Thursday, April 14, 2011

reconstructive memory

“Subjectively, memory feels like a camera that faithfully records and replays details of our past. In fact, memory is a reconstructive process prone to systematic biases and errors—reliable at times, and unreliable at others. Memories are a combination of new and old knowledge, personal beliefs, and one's own and others' expectations. We blend these ingredients in forming a past that conforms to one's haphazardly accurate view of oneself and the world.” 
       -Elizabeth F. Loftus

I've become very interested in memory, specifically gaps and errors in memory and the way a person's mind compensates for missing information by interjecting information that is sometimes distorted or inaccurate. I am also fascinated with discrepancies in the way two people remember the same event and the way a person’s identity is ostensibly comprised of an accumulation of memories, while the perception of those memories is in turn determined largely by identity.

The following drawings are the results of a brainstorming session around the exploration of these concepts. Some of these have led to paintings and some are a finished thoughts as they are.

Untitled, Charcoal on Newsprint

Untitled, Oil Bars on Paper

Memory Cards, Ballpoint Pen on Cardstock
Eventually I want to expand this idea and produce a full set of playing cards that someone could actually use to play Memory.

Untitled,  Marker on Newsprint

Untitled, Marker on Newsprint

Untitled, Ballpoint Pen on Paper

 During my research I found out that the hippocampus, one of the main structures of the brain involved in memory, shares it's name with the Latin genus name for seahorses. Apperently the scientist who discovered it thought it looked like one.

Untitled, Micron Pen on Paper

Untitled, Prismacolor Pencils on Toned Paper

Untitled, Graphite on Paper

Untitled, Micron Pen and Charcoal on Paper

The next few are studies for a double portrait of me and my little sister, Sam. It's loosely based on the idea that two people will remember the same event differently. I'm currently finishing up a painting around the same concept.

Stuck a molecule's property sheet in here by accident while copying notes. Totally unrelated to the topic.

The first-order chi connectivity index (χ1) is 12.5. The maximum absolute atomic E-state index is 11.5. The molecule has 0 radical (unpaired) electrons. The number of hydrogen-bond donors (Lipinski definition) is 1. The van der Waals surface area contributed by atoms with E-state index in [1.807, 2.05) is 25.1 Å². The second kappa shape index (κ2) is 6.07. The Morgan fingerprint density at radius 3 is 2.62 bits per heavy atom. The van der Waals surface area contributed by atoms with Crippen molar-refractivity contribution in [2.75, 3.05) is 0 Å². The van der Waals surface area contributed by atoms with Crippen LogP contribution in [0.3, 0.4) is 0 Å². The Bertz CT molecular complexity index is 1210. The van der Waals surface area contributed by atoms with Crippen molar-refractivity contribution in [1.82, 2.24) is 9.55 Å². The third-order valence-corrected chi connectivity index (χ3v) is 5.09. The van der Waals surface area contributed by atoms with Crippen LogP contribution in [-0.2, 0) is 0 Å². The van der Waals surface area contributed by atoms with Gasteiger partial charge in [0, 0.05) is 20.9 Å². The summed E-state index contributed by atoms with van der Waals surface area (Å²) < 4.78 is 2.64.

Untitled, Marker on Newsprint

Untitled, Marker on Newsprint

Untitled, Prismacolor Pencil on Newsprint

Untitled, Prismacolor Pencil on Newsprint

It also seemed natural to include my own memories, especially from when I was very young. I was thinking a lot about whether what I remember is the actual event, or just the story as I've told it or as it's been told to me. 

Grandpa (Study), Graphite on Paper

Grandpa, India Ink on Paper

Untitled, Prismacolor on Paper

Untitled, Prismacolor Pencils on Paper

Untitled, Prismacolor Pencil on Paper

Hall Light On, Oil Bars on Paper

The Milk (Sketch), Charcoal on Newsprint

The Milk (Hand Study), Oil Bars on Paper

This last set is called Samantha. It's about what I have been saying my whole life is my earliest memory: the day my sister came home from the hospital. Mostly it's about how the more I think about it, the less certain I am that I actually remember it. I was only two and half, so it's a lot more likely that I just remember the story being told to me. That's kind of sad to me, because it seems like such a vivid memory and such an important one, I really wish I could believe that I really remember it as well as I think I do. I'm eventually planning on translating these into more finished pieces.

Samantha(1 of 3), NuPastel on Paper

Samantha (2 of 3), Charcoal on Newsprint

Samantha (3 of 3), Oil Bars and Charcoal on Paper


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